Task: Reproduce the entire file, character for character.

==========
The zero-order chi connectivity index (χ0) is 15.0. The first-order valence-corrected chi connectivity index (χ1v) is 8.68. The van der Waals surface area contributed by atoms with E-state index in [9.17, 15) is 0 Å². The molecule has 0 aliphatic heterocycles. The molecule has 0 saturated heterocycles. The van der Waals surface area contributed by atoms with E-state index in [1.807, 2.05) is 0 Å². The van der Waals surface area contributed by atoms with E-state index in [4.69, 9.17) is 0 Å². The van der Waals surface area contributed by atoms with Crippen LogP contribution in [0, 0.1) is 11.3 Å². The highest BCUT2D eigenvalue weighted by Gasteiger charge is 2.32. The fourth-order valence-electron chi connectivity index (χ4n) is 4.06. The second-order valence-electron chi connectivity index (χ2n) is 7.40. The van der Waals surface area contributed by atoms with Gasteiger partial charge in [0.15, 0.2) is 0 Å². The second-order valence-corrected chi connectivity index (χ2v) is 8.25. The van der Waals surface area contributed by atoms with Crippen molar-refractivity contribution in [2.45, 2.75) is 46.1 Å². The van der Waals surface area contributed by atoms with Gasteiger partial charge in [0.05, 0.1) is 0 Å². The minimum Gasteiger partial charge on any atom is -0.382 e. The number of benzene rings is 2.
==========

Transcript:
The zero-order chi connectivity index (χ0) is 15.0. The first-order valence-corrected chi connectivity index (χ1v) is 8.68. The van der Waals surface area contributed by atoms with E-state index in [9.17, 15) is 0 Å². The molecule has 0 aliphatic heterocycles. The molecule has 0 saturated heterocycles. The van der Waals surface area contributed by atoms with E-state index in [1.807, 2.05) is 0 Å². The van der Waals surface area contributed by atoms with E-state index in [4.69, 9.17) is 0 Å². The van der Waals surface area contributed by atoms with Crippen LogP contribution in [0, 0.1) is 11.3 Å². The highest BCUT2D eigenvalue weighted by Gasteiger charge is 2.32. The fourth-order valence-electron chi connectivity index (χ4n) is 4.06. The second-order valence-electron chi connectivity index (χ2n) is 7.40. The van der Waals surface area contributed by atoms with Gasteiger partial charge in [0.15, 0.2) is 0 Å². The second-order valence-corrected chi connectivity index (χ2v) is 8.25. The van der Waals surface area contributed by atoms with Crippen molar-refractivity contribution in [2.45, 2.75) is 46.1 Å². The van der Waals surface area contributed by atoms with Gasteiger partial charge in [0.05, 0.1) is 0 Å². The minimum Gasteiger partial charge on any atom is -0.382 e. The number of benzene rings is 2.